The Marine Mammal Center advances global conservation through marine mammal rescue and rehabilitation, scientific research, and education.
WHAT MOTIVATES OUR WORK
The ocean is in trouble. From the depletion of fish stocks to increasing ocean temperatures, human activity threatens marine ecosystems that are vital to the health of our ocean and all life on earth. As a critical first responder to these threats, The Marine Mammal Center is leading the field in ocean conservation through marine mammal rescue, veterinary medicine, science, and education. Marine mammals are ecosystem indicators, and these animals provide insights into human and ocean health threats. Together, we are taking action today to support a network of scientists and stewards to protect our shared ocean environment for future generations.
To advance our mission, we focus our work in three key program areas:
- Animal Care: With a volunteer force numbering more than 1,200 and the support of a concerned public, the Center is able to respond to marine mammals in distress. Sick and injured animals are treated and rehabilitated at our state-of-the-art veterinary facilities where we care for our patients until they can be released back to their ocean home. Covering a rescue range that spans 600 miles of California coastline and the Big Island of Hawai‘i, the Center responds to more stranded marine mammals than any other organization in the world. Our sought-after experts are deployed locally and internationally to provide technical veterinary expertise and training on best practices ranging from anesthesia to disentanglement.
- Scientific Research: The Center is a major contributor to the global body of research and knowledge about marine mammal medicine and health. Our veterinary experts develop new clinical techniques to improve marine mammal rehabilitation and care, and investigate the reasons why marine mammals strand and how these factors are connected to ecosystem and human health. Our scientists also investigate how marine mammals use and interact with their ocean environment to better understand and protect them from many threats. Learning from every animal we respond to and studying animals in the wild, our researchers identify novel diseases and pathogens, support endangered and threatened species conservation, identify and help mitigate human-caused threats and partner with scientists around the world on collaborative research that utilizes samples and data collected by the Center. Marine mammal health, ocean health and human health are inextricably linked, and our work advances knowledge of all three to benefit us all.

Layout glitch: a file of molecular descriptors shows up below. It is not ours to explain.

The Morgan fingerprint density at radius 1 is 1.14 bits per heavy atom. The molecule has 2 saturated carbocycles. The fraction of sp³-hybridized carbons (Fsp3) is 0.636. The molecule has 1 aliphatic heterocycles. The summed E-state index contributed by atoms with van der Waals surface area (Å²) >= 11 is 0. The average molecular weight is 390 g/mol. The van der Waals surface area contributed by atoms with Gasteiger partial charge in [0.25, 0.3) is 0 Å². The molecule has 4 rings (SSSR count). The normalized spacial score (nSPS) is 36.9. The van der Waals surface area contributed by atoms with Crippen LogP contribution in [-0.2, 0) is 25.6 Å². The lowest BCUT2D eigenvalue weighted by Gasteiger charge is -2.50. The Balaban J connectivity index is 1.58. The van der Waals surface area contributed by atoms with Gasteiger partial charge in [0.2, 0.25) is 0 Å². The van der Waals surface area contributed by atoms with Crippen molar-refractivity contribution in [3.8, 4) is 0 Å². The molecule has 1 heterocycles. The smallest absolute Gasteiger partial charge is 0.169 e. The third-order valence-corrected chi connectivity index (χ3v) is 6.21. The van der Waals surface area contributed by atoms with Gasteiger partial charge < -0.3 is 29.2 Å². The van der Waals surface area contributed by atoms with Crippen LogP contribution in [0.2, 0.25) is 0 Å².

- Education: As a teaching hospital, the Center serves as a vital training ground for veterinary professionals from across the globe, expanding the collective understanding and application of marine veterinary science and conservation. Our innovative school and public education programs build a sense of responsibility through a connection to marine mammals and the marine environment, inspiring future ocean stewards and promoting action to protect the ocean. Each year, these education programs and hands-on trainings reach more than 100,000 children and adults, supporting the next generation of informed scientists and engaged citizens who will care for and ensure the health of our ocean and environment.
ABOUT THE ORGANIZATION